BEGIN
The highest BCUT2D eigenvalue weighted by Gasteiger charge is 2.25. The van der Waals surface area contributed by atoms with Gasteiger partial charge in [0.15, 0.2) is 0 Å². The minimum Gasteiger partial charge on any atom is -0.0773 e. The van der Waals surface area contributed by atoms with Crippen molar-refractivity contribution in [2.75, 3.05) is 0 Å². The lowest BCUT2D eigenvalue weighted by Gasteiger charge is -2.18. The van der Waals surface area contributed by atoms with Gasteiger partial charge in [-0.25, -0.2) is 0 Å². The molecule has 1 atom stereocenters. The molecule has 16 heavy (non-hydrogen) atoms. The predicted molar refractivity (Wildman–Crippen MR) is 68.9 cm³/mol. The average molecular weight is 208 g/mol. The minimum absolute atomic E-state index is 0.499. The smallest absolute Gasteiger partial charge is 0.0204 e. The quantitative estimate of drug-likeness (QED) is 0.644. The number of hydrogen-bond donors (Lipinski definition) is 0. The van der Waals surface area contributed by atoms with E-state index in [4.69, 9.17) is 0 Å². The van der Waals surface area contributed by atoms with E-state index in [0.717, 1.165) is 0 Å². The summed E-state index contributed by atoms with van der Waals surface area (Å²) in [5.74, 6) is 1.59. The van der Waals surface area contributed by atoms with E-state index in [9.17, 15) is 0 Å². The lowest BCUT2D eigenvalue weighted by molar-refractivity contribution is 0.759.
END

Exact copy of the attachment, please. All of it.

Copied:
The highest BCUT2D eigenvalue weighted by Gasteiger charge is 2.25. The van der Waals surface area contributed by atoms with Gasteiger partial charge in [0.15, 0.2) is 0 Å². The minimum Gasteiger partial charge on any atom is -0.0773 e. The van der Waals surface area contributed by atoms with Crippen molar-refractivity contribution in [2.75, 3.05) is 0 Å². The lowest BCUT2D eigenvalue weighted by Gasteiger charge is -2.18. The van der Waals surface area contributed by atoms with Gasteiger partial charge in [-0.25, -0.2) is 0 Å². The molecule has 1 atom stereocenters. The molecule has 16 heavy (non-hydrogen) atoms. The predicted molar refractivity (Wildman–Crippen MR) is 68.9 cm³/mol. The average molecular weight is 208 g/mol. The minimum absolute atomic E-state index is 0.499. The smallest absolute Gasteiger partial charge is 0.0204 e. The quantitative estimate of drug-likeness (QED) is 0.644. The number of hydrogen-bond donors (Lipinski definition) is 0. The van der Waals surface area contributed by atoms with E-state index in [4.69, 9.17) is 0 Å². The van der Waals surface area contributed by atoms with E-state index in [0.717, 1.165) is 0 Å². The summed E-state index contributed by atoms with van der Waals surface area (Å²) in [5.74, 6) is 1.59. The van der Waals surface area contributed by atoms with E-state index in [9.17, 15) is 0 Å². The lowest BCUT2D eigenvalue weighted by molar-refractivity contribution is 0.759.